The dramatic last moments in the life of certain microbes can tell us more about the severity of the impacts of space rocks on Earth in the ancient past.
The charred bodies of microorganisms killed by even a moderate asteroid impact can show the extent of damage from a cosmic crash, a new study has found.
A research team has examined four craters in Estonia, Poland and Canada that were created thousands of years apart. Despite their geographic distance and the time elapsed between these different impacts, the team found millimeter to centimeter-sized lumps of charcoal mixed with the material that formed during each of them, the authors said.
The charcoal “was formed from organisms killed, roasted and buried by the asteroid,” lead author Anna Losiak, from the Institute of Geological Sciences at the Polish Academy of Sciences, told Space.com. science. This finding of ancient organisms battered by asteroids differed from the charcoal associated with normal wildfires, which was the team’s primary hypothesis for some time.
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Charcoal formed by impact instead of wildfire, she added, is “much more homogeneous and indicates a lower formation temperature.”
She said the impact charcoal found in craters was similar, but not identical, to the charcoal that forms when wood is mixed with pyroclastic flows. (Pyroclastic flows form from erupting volcanoes.)
The smallest impact craters studied by Losiak – those as small as 200 meters in diameter – form about every 200 years and thus provide many opportunities to study the conditions of formation, she said.
But his focus is distinct: “Most people are interested in gigantic collisions because they are capable of causing planet-wide damage – dinosaur shrinkage is the best, and so far the only one. example of this type of event,” she said. referring to the asteroid event that led to the extinction of non-avian dinosaurs 66 million years ago.
In picture : Asteroids in deep space
Losiak first discovered the mysterious charcoal near a small impact crater in Estonia. She started working on a summer school opportunity as a newly created doctoral student. then returned a year later to carry out a project of discovery and study of the “paleosol”. Paleosol, she said, is ancient soil covered by the material removed from the crater when it was formed.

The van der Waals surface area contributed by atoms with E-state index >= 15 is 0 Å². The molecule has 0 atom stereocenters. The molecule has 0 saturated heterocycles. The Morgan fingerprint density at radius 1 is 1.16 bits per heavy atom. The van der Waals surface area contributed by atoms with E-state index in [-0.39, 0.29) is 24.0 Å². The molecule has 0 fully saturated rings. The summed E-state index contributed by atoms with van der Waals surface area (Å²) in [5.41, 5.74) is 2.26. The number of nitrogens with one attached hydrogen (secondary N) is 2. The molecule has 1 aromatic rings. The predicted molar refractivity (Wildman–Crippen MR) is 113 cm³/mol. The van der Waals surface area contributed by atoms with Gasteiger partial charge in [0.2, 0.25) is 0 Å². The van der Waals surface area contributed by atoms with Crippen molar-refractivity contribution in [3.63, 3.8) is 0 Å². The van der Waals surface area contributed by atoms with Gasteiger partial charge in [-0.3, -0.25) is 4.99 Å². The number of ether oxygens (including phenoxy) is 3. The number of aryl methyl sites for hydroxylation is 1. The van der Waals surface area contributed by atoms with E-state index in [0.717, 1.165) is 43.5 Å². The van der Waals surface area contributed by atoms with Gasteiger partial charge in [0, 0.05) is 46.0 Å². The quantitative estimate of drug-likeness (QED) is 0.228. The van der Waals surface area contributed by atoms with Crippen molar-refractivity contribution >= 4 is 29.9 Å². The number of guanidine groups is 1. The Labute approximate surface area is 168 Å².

It turned out that the team never found the paleosol. But after three days of digging by hand, a time-consuming necessity due to environmental protection, his team found charcoal.
“At first, we thought this charcoal was formed by forest fires that happened shortly before impact, and the charcoal just got tangled up in this extraterrestrial situation,” he said. she declared. “But later I found similar charcoal in other impact craters and started to think something was wrong with that assumption.”
What seemed strange to the team, she said, was why there would be so many large wildfires shortly before the formation of four different impact craters created geographically distant from each other. and over a period of several thousand years.
“It made no sense, so we decided to investigate further and analyze the properties of the pieces of charcoal found mixed in materials ejected from the craters, and compare them with firewood charcoal from forest,” she said. That’s when the team discovered that wildfires weren’t involved at all.
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NASA and other entities are continually searching for extraterrestrial bodies, such as comets or asteroids, that could cause a crater on the Earth’s surface. So far, scientists have found no imminent danger to fear. But Losiak said good disaster preparedness would benefit from studies like his.
“This study improves our understanding of the environmental effects of the formation of small impact craters,” she said. For incoming impactors, she added, “we will be able to more accurately determine the size and type of evacuation zone needed.”
Relatively large impact events are cropping up recently in recorded history. One of the most famous examples is the Tunguska event, which razed about 770 square miles (2,000 square kilometers) of Siberian forest in 1908.
More recently, in 2014, a small body exploded over the Russian city of Chelyabinsk. Thousands of people were injured from the glass and other debris, but otherwise the damage was minimal.
Losiak and his team plan to travel to another set of small impact craters in Argentina, in an area called Campo del Cielo, in late September to continue the search.
“We will collect more data and samples, and hopefully we can find more organisms killed by asteroids,” Losiak said. “Campo del Cielo is particularly interesting because there are not only real impact craters – sites where an asteroid literally exploded upon hitting the ground – but also penetration funnels.”
A penetration funnel occurs when an asteroid slows down in the atmosphere as it enters Earth. This formation occurs when it hits the ground with a velocity similar to that of a sniper rifle bullet, researchers said.
“In this case, most of the asteroid survives, and the temperatures and pressures experienced by the ground are much less extreme,” Losiak said. The aim is to achieve “a perfect natural experiment” by comparing craters and funnels in the same area, she added.
A study based on the research was published August 31 in the journal Geology (opens in a new tab).
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